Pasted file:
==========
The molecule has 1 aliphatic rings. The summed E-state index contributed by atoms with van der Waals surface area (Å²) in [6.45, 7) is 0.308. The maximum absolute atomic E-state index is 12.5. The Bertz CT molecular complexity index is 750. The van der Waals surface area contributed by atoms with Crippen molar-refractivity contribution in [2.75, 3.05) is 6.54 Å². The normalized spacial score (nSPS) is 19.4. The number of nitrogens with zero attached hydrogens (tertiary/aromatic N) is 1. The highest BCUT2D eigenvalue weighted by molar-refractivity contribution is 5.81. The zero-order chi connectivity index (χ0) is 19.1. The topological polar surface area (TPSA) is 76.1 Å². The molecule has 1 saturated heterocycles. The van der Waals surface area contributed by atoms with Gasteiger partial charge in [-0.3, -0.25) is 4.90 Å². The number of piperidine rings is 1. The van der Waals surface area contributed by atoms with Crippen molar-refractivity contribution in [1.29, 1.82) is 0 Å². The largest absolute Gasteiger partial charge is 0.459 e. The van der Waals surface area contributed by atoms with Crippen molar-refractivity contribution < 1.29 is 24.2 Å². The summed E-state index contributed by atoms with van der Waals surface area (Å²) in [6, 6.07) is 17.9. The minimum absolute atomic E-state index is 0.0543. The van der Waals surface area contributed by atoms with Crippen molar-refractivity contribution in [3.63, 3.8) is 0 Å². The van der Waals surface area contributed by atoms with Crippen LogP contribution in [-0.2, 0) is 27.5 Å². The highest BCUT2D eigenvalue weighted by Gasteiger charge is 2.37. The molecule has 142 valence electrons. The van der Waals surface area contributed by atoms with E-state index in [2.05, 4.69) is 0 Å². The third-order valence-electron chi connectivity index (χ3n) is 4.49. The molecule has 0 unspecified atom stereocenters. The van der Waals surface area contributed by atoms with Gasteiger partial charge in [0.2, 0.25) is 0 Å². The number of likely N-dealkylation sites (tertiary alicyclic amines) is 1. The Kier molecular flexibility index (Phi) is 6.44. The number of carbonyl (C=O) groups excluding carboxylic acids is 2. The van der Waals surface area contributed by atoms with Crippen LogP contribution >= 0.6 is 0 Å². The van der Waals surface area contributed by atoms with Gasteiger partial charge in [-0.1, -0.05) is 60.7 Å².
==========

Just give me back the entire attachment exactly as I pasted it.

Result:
The molecule has 1 aliphatic rings. The summed E-state index contributed by atoms with van der Waals surface area (Å²) in [6.45, 7) is 0.308. The maximum absolute atomic E-state index is 12.5. The Bertz CT molecular complexity index is 750. The van der Waals surface area contributed by atoms with Crippen molar-refractivity contribution in [2.75, 3.05) is 6.54 Å². The normalized spacial score (nSPS) is 19.4. The number of nitrogens with zero attached hydrogens (tertiary/aromatic N) is 1. The highest BCUT2D eigenvalue weighted by molar-refractivity contribution is 5.81. The zero-order chi connectivity index (χ0) is 19.1. The topological polar surface area (TPSA) is 76.1 Å². The molecule has 1 saturated heterocycles. The van der Waals surface area contributed by atoms with Gasteiger partial charge in [-0.3, -0.25) is 4.90 Å². The number of piperidine rings is 1. The van der Waals surface area contributed by atoms with Crippen molar-refractivity contribution in [1.29, 1.82) is 0 Å². The largest absolute Gasteiger partial charge is 0.459 e. The van der Waals surface area contributed by atoms with Crippen molar-refractivity contribution < 1.29 is 24.2 Å². The summed E-state index contributed by atoms with van der Waals surface area (Å²) in [6, 6.07) is 17.9. The minimum absolute atomic E-state index is 0.0543. The van der Waals surface area contributed by atoms with Crippen molar-refractivity contribution in [3.63, 3.8) is 0 Å². The van der Waals surface area contributed by atoms with Crippen LogP contribution in [-0.2, 0) is 27.5 Å². The highest BCUT2D eigenvalue weighted by Gasteiger charge is 2.37. The molecule has 142 valence electrons. The van der Waals surface area contributed by atoms with E-state index in [2.05, 4.69) is 0 Å². The third-order valence-electron chi connectivity index (χ3n) is 4.49. The molecule has 0 unspecified atom stereocenters. The van der Waals surface area contributed by atoms with Gasteiger partial charge in [0.2, 0.25) is 0 Å². The number of likely N-dealkylation sites (tertiary alicyclic amines) is 1. The Kier molecular flexibility index (Phi) is 6.44. The number of carbonyl (C=O) groups excluding carboxylic acids is 2. The van der Waals surface area contributed by atoms with Crippen LogP contribution >= 0.6 is 0 Å². The van der Waals surface area contributed by atoms with Gasteiger partial charge in [-0.1, -0.05) is 60.7 Å².